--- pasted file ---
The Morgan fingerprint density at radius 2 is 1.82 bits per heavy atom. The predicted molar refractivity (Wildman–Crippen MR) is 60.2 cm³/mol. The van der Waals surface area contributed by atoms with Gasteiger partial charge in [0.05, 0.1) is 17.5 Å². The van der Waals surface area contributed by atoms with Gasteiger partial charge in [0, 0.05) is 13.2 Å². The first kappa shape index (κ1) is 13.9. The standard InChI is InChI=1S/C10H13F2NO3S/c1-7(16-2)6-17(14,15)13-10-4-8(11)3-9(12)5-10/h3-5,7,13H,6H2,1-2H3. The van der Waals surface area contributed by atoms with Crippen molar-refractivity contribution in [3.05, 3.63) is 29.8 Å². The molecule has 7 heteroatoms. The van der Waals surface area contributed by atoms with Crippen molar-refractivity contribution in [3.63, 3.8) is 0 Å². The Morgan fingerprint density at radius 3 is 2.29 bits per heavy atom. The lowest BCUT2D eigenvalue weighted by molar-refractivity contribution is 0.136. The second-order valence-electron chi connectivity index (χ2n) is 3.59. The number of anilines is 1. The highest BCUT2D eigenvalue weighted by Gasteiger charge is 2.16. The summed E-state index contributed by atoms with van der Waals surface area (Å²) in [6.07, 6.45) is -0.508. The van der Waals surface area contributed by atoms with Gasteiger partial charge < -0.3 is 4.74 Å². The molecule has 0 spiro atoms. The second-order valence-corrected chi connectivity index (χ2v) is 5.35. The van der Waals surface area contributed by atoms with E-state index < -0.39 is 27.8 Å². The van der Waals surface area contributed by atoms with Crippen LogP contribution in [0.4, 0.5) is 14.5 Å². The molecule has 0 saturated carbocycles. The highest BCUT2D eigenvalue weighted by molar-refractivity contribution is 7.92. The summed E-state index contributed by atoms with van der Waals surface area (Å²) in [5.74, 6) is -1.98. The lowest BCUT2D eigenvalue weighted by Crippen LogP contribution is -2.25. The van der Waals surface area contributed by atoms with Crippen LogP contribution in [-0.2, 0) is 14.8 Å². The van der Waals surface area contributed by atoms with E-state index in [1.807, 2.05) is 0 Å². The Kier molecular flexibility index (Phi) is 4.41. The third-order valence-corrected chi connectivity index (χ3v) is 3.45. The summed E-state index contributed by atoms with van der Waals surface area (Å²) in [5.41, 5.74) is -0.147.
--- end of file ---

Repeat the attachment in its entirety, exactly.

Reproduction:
The Morgan fingerprint density at radius 2 is 1.82 bits per heavy atom. The predicted molar refractivity (Wildman–Crippen MR) is 60.2 cm³/mol. The van der Waals surface area contributed by atoms with Gasteiger partial charge in [0.05, 0.1) is 17.5 Å². The van der Waals surface area contributed by atoms with Gasteiger partial charge in [0, 0.05) is 13.2 Å². The first kappa shape index (κ1) is 13.9. The standard InChI is InChI=1S/C10H13F2NO3S/c1-7(16-2)6-17(14,15)13-10-4-8(11)3-9(12)5-10/h3-5,7,13H,6H2,1-2H3. The van der Waals surface area contributed by atoms with Crippen molar-refractivity contribution in [3.05, 3.63) is 29.8 Å². The molecule has 7 heteroatoms. The van der Waals surface area contributed by atoms with Crippen molar-refractivity contribution in [3.63, 3.8) is 0 Å². The Morgan fingerprint density at radius 3 is 2.29 bits per heavy atom. The lowest BCUT2D eigenvalue weighted by molar-refractivity contribution is 0.136. The second-order valence-electron chi connectivity index (χ2n) is 3.59. The number of anilines is 1. The highest BCUT2D eigenvalue weighted by Gasteiger charge is 2.16. The summed E-state index contributed by atoms with van der Waals surface area (Å²) in [6.07, 6.45) is -0.508. The van der Waals surface area contributed by atoms with Gasteiger partial charge < -0.3 is 4.74 Å². The molecule has 0 spiro atoms. The second-order valence-corrected chi connectivity index (χ2v) is 5.35. The van der Waals surface area contributed by atoms with E-state index < -0.39 is 27.8 Å². The van der Waals surface area contributed by atoms with Crippen LogP contribution in [0.4, 0.5) is 14.5 Å². The molecule has 0 saturated carbocycles. The highest BCUT2D eigenvalue weighted by molar-refractivity contribution is 7.92. The summed E-state index contributed by atoms with van der Waals surface area (Å²) in [5.74, 6) is -1.98. The lowest BCUT2D eigenvalue weighted by Crippen LogP contribution is -2.25. The van der Waals surface area contributed by atoms with Crippen LogP contribution in [-0.2, 0) is 14.8 Å². The van der Waals surface area contributed by atoms with E-state index in [1.807, 2.05) is 0 Å². The Kier molecular flexibility index (Phi) is 4.41. The third-order valence-corrected chi connectivity index (χ3v) is 3.45. The summed E-state index contributed by atoms with van der Waals surface area (Å²) in [5.41, 5.74) is -0.147.